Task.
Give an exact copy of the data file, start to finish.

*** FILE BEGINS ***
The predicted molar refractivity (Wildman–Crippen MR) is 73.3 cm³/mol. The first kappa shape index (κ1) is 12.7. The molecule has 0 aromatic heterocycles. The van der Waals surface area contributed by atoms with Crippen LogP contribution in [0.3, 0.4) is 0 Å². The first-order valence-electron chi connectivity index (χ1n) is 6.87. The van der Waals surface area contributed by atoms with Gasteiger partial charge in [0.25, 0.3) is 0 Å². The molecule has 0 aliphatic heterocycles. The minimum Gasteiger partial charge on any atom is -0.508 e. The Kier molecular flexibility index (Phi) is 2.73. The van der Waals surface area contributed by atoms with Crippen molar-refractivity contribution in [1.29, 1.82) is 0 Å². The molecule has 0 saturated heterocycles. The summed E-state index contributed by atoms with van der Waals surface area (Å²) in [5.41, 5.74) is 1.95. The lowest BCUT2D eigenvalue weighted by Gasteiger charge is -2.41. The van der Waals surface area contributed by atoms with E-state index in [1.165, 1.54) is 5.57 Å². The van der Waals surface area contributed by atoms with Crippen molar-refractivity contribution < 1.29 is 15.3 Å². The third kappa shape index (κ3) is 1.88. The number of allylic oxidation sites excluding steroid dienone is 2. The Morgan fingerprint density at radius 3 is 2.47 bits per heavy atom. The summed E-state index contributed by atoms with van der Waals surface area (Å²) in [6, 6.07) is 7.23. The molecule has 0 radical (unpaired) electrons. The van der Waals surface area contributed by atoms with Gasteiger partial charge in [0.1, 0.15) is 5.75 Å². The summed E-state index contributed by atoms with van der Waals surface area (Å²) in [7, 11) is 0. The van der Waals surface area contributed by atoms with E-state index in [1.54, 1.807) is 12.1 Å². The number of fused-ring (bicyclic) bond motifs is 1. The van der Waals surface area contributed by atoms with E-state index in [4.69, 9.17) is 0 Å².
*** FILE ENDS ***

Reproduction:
The predicted molar refractivity (Wildman–Crippen MR) is 73.3 cm³/mol. The first kappa shape index (κ1) is 12.7. The molecule has 0 aromatic heterocycles. The van der Waals surface area contributed by atoms with Crippen LogP contribution in [0.3, 0.4) is 0 Å². The first-order valence-electron chi connectivity index (χ1n) is 6.87. The van der Waals surface area contributed by atoms with Gasteiger partial charge in [0.25, 0.3) is 0 Å². The molecule has 0 aliphatic heterocycles. The minimum Gasteiger partial charge on any atom is -0.508 e. The Kier molecular flexibility index (Phi) is 2.73. The van der Waals surface area contributed by atoms with Crippen molar-refractivity contribution in [1.29, 1.82) is 0 Å². The molecule has 0 saturated heterocycles. The summed E-state index contributed by atoms with van der Waals surface area (Å²) in [5.41, 5.74) is 1.95. The lowest BCUT2D eigenvalue weighted by Gasteiger charge is -2.41. The van der Waals surface area contributed by atoms with E-state index in [1.165, 1.54) is 5.57 Å². The van der Waals surface area contributed by atoms with Crippen molar-refractivity contribution < 1.29 is 15.3 Å². The third kappa shape index (κ3) is 1.88. The number of allylic oxidation sites excluding steroid dienone is 2. The Morgan fingerprint density at radius 3 is 2.47 bits per heavy atom. The summed E-state index contributed by atoms with van der Waals surface area (Å²) in [6, 6.07) is 7.23. The molecule has 0 radical (unpaired) electrons. The van der Waals surface area contributed by atoms with Gasteiger partial charge in [0.1, 0.15) is 5.75 Å². The summed E-state index contributed by atoms with van der Waals surface area (Å²) in [7, 11) is 0. The van der Waals surface area contributed by atoms with E-state index in [1.54, 1.807) is 12.1 Å². The number of fused-ring (bicyclic) bond motifs is 1. The van der Waals surface area contributed by atoms with E-state index in [4.69, 9.17) is 0 Å².